No protest is perfect. I mean, hell yeah to the millions of people who showed up to the Women’s March. It was empowering, important and incredible, and the world needs more warm, fuzzy feelings right now. That sort of overwhelming support is what we need in this revolution. But I hope these same people can carry the message of intersectional feminism into the rest of their lives.
If we’re talking about fighting oppression against women (hopefully we know that we should be talking womxn), then we are talking police brutality, systemic racism, economic inequality, the povertization of women—specifically women of color—abortion rights, access to healthcare, freedom of speech, segregation of schools, transphobia, homophobia, etc.
This march filled me with a sense of hope I haven’t felt since Bernie’s campaign, but I also refuse to perpetuate the privileged, white-feminist narrative it sometimes fell into. This is not to dismiss that women are marginalized just because they are women but to say that if we are to fight against the new administration collectively and productively, we need to acknowledge different layers of privilege and oppression.
Originally, this piece was supposed to be solely about the Women’s March on Washington because that was all I’d planned to attend. I wanted to avoid the negative energy in D.C.—to go to museums and be a tourist on inauguration day, focus on self care and save myself for the Women’s March. However, there was more to inauguration weekend than the Women’s March.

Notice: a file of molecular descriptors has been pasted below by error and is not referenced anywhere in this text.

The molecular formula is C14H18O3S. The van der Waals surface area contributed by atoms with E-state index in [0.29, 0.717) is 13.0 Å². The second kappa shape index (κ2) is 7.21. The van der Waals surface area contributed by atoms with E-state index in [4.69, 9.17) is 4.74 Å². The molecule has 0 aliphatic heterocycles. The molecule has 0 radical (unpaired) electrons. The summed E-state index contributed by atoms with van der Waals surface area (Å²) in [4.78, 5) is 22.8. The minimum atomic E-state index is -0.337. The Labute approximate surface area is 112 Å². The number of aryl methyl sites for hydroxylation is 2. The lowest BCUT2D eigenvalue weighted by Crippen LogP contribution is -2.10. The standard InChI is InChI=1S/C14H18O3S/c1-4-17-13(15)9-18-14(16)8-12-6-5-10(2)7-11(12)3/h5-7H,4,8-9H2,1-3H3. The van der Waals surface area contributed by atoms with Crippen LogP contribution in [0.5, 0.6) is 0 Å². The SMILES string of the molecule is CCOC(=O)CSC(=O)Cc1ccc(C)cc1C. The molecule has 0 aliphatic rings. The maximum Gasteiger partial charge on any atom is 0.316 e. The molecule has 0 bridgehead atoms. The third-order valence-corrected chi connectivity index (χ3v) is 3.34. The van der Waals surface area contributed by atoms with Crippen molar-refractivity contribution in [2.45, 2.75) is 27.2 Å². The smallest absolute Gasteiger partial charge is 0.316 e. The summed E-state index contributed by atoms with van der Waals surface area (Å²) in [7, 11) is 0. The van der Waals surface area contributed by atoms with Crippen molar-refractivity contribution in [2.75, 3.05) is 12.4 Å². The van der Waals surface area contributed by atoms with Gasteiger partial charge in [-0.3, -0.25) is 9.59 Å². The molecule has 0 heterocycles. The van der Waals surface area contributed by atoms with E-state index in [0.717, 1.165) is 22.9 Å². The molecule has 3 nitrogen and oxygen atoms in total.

My plans to be a tourist were derailed by a benefit show for the Diverse City Fund featuring Tef Poe (a rapper who came out of Ferguson), Rebel Diaz, Immortal Technique and Sammus (a black female rapper who is currently pursuing a Ph.D. at Cornell University). Every artist was well versed on systemic violence against marginalized communities. Their anger and passion was contagious and inspirational.
DisruptJ20 had multiple events happening on Inauguration Day including blockades; a convergence space; an unpermitted anti-capitalist, anti-fascist march; a permitted Festival of Resistance march; and a Resistance Rally that had speakers from Black Lives Matter, Standing Rock, the Incarcerated Workers Organizing Committee and a lot of other amazing people.
Many outcomes came from these events: successful blockades that worked peacefully with the police, vandalized property, a limo set on fire, free food for people in need at the rally, over 200 arrests, tear gas, flash bang grenades, bricks thrown, peace signs in the air, a punk rock show in a park, hugs, tears, inspiration, rubber bullets and riot police.
I watched someone have apple cider vinegar poured into their eyes after being drenched in mace. I watched another person leave the protest because they had been hit with a rubber bullet in the scrotum and were bleeding; before being hit, this person had been holding a peace sign in the air in front of the riot police.
It was surreal; it felt like what I imagine a war-zone is like. I was anxious, scared and confused. I have never felt more conflicted about my place in a movement before. I was angry and heartbroken when I saw the man who had been maced. There were very few in the crowd who’d been throwing bricks at the riot line, and I didn’t see an officer harmed. But am I hypocritical?